1960 born in Brooklyn / 1988 died in New York
"My work has nothing to do with graffiti. It is painting and always has been".
"Every line has a meaning".
Basquiat soared into the heavens of art like a shining star, and then in 1988 at the age of 28 he died of an overdose. His explosive new aesthetic – iconoclastic and obscene – shock the puritan WASP art world from its prolonged slumber.
In less than eight years Basquiat succeeded in establishing new figurative and expressive elements alongside the Conception Art and Minimal Art that had dictated the style of America and Europe. Faced with the enthusiasm with which his work was greeted, particularly in Europe, America found itself obliged to shake off its initial indifference and for the first time to recognize a black artist as the symbol of the creative potential of the ethnic minorities.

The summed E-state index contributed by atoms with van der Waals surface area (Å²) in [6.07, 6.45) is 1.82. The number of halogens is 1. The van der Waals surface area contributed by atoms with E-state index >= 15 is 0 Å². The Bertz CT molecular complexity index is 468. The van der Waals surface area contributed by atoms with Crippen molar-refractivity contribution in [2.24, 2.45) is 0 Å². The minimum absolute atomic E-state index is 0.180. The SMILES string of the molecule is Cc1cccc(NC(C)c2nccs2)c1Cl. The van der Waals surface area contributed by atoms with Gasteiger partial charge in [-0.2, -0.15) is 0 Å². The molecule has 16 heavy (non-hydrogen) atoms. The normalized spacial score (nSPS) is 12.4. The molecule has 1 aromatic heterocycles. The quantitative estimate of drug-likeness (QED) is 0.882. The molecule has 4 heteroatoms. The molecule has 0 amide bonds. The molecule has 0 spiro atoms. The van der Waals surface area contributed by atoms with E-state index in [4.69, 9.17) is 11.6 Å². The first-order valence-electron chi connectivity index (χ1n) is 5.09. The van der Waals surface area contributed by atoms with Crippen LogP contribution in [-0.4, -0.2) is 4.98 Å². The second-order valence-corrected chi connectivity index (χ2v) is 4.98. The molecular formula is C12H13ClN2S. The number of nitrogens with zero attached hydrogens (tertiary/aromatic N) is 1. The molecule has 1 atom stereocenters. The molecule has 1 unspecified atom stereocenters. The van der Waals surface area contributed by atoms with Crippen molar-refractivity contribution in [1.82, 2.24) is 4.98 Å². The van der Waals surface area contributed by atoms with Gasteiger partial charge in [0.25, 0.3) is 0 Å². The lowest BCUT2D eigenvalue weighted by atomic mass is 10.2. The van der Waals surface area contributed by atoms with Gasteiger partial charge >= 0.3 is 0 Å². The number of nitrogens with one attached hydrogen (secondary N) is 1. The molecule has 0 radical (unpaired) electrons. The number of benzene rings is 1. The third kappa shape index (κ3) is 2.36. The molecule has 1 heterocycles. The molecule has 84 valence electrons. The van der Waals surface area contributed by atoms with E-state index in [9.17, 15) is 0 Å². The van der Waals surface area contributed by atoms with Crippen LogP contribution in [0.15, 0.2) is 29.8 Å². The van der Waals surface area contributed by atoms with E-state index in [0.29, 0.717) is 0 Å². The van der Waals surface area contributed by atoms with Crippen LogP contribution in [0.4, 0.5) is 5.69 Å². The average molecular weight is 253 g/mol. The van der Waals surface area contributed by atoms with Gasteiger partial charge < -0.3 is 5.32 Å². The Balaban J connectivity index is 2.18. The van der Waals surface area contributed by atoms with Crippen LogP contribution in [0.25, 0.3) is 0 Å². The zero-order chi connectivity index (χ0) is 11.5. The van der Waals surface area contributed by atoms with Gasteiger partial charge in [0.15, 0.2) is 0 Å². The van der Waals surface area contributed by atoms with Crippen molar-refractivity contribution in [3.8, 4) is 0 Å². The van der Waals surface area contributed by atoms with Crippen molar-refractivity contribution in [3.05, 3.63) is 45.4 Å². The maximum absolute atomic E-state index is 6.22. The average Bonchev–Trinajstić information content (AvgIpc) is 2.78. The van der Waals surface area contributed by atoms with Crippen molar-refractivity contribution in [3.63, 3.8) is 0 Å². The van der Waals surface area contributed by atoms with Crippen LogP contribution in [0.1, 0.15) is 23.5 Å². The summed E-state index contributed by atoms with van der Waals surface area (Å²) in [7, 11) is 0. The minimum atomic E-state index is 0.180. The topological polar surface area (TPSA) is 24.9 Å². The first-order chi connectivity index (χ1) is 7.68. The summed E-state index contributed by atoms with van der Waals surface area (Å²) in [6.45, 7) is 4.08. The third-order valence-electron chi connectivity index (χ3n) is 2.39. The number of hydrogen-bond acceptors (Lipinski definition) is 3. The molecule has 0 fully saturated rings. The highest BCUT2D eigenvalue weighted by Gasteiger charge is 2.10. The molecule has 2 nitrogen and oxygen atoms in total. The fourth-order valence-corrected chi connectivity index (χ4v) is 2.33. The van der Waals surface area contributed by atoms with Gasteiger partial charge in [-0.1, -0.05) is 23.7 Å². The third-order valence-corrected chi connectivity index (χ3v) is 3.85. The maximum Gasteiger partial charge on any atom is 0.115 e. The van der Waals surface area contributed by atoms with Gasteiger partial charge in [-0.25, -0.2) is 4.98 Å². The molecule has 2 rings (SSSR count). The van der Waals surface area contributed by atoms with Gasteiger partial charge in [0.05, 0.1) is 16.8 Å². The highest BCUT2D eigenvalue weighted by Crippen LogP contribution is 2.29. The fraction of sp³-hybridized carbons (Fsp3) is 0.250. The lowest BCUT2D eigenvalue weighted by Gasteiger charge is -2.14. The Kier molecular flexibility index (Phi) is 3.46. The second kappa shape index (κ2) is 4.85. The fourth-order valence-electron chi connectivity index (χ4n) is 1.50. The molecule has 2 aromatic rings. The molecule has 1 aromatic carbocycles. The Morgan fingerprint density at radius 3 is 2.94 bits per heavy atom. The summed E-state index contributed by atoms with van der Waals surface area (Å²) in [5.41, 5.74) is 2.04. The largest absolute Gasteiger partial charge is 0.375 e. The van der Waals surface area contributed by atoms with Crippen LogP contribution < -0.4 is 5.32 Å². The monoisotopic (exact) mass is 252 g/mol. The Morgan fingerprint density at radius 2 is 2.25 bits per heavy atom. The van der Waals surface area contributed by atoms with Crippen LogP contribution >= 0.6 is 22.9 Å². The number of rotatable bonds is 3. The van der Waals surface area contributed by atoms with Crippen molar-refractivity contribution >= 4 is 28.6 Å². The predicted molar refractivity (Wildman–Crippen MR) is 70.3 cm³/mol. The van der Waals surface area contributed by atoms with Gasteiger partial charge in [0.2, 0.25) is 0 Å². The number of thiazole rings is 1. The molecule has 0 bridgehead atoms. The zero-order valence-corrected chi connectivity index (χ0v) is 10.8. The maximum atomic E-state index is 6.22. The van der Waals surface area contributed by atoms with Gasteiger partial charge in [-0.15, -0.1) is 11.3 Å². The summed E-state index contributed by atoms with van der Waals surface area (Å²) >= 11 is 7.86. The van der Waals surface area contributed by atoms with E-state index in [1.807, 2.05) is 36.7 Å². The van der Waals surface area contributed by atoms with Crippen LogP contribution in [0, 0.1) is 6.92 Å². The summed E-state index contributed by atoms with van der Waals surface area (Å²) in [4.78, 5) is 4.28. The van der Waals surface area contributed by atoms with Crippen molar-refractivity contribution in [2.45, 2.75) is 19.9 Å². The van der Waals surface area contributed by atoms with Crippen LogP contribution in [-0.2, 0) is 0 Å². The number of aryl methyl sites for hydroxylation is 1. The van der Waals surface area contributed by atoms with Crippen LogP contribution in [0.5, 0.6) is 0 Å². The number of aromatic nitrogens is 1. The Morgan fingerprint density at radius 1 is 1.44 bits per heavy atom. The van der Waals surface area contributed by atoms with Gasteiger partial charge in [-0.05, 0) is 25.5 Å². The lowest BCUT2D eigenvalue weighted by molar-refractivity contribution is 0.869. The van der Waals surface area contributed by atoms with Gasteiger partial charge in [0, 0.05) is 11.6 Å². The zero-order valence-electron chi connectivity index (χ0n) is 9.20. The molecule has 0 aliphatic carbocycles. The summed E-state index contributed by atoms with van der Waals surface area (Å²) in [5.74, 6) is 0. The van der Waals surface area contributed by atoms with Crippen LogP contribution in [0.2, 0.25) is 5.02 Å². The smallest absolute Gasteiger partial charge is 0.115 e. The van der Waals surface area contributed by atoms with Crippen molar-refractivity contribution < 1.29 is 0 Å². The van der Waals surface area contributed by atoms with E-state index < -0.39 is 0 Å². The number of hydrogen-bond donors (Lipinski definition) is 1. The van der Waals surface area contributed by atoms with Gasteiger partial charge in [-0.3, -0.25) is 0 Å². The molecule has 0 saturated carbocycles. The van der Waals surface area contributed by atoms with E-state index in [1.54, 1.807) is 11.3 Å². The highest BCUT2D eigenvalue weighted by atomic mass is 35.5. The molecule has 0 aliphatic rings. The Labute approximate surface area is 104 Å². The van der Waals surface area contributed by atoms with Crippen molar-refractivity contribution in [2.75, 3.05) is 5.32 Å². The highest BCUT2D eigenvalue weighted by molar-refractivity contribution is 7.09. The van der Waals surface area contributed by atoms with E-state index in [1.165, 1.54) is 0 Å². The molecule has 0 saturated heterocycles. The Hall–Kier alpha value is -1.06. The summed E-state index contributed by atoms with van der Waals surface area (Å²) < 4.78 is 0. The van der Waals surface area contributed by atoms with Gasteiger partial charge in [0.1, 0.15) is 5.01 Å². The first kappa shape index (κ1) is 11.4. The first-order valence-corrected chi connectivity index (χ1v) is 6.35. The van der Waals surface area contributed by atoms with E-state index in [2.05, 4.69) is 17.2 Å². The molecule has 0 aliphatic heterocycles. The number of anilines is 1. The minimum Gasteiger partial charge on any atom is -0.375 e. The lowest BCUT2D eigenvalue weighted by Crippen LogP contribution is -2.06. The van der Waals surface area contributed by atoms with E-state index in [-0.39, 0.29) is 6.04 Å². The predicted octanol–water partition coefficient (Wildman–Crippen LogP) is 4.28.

The meteoric rise of the young painter, whose mother came from Puerto Rico and father from Haiti, shock America. Basquiat was black, had no art training and came from the New York underground. From the age of 18 he had covered house walls in SoHo and carriages on the underground railway with angry, frantic images. His iconography was brutal, destructive, without hierarchy and rules, virtuoso, furious and seductive. It took its bearings from Haiti, Puerto Rico, an imaginary Africa and Pop Art. With his gigantic skulls, grilles and feathers, threateningly gaping mouth and top hats – he opened art up to dissolution, and instability, to the "other" and to the "negative". During the ten years in which he had a decisive influence on art, the most successful black American painter embodied the New Wave version of the epoch-making figure of the accursed artist.